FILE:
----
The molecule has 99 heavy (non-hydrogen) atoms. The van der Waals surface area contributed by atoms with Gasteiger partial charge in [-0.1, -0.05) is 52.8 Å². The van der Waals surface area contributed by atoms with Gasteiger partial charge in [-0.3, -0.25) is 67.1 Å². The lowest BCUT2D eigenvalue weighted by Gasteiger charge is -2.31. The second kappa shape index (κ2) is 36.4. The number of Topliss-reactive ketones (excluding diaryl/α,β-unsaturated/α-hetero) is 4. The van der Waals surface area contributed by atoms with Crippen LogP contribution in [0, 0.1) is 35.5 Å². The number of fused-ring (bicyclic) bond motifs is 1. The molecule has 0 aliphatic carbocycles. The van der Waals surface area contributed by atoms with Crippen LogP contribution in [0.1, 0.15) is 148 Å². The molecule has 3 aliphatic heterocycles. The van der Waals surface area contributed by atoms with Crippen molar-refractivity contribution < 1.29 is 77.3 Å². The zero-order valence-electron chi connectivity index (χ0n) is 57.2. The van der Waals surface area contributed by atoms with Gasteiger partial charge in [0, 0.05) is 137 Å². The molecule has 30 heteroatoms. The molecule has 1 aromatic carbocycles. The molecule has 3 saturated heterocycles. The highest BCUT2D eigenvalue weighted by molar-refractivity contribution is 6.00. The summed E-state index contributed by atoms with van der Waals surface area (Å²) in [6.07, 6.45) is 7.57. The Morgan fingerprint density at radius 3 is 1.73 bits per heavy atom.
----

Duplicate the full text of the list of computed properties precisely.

The molecule has 99 heavy (non-hydrogen) atoms. The van der Waals surface area contributed by atoms with Gasteiger partial charge in [-0.1, -0.05) is 52.8 Å². The van der Waals surface area contributed by atoms with Gasteiger partial charge in [-0.3, -0.25) is 67.1 Å². The lowest BCUT2D eigenvalue weighted by Gasteiger charge is -2.31. The second kappa shape index (κ2) is 36.4. The number of Topliss-reactive ketones (excluding diaryl/α,β-unsaturated/α-hetero) is 4. The van der Waals surface area contributed by atoms with Crippen LogP contribution in [0, 0.1) is 35.5 Å². The number of fused-ring (bicyclic) bond motifs is 1. The molecule has 0 aliphatic carbocycles. The van der Waals surface area contributed by atoms with Crippen LogP contribution in [0.1, 0.15) is 148 Å². The molecule has 3 aliphatic heterocycles. The van der Waals surface area contributed by atoms with Crippen molar-refractivity contribution < 1.29 is 77.3 Å². The zero-order valence-electron chi connectivity index (χ0n) is 57.2. The van der Waals surface area contributed by atoms with Gasteiger partial charge in [0, 0.05) is 137 Å². The molecule has 30 heteroatoms. The molecule has 1 aromatic carbocycles. The molecule has 3 saturated heterocycles. The highest BCUT2D eigenvalue weighted by molar-refractivity contribution is 6.00. The summed E-state index contributed by atoms with van der Waals surface area (Å²) in [6.07, 6.45) is 7.57. The Morgan fingerprint density at radius 3 is 1.73 bits per heavy atom.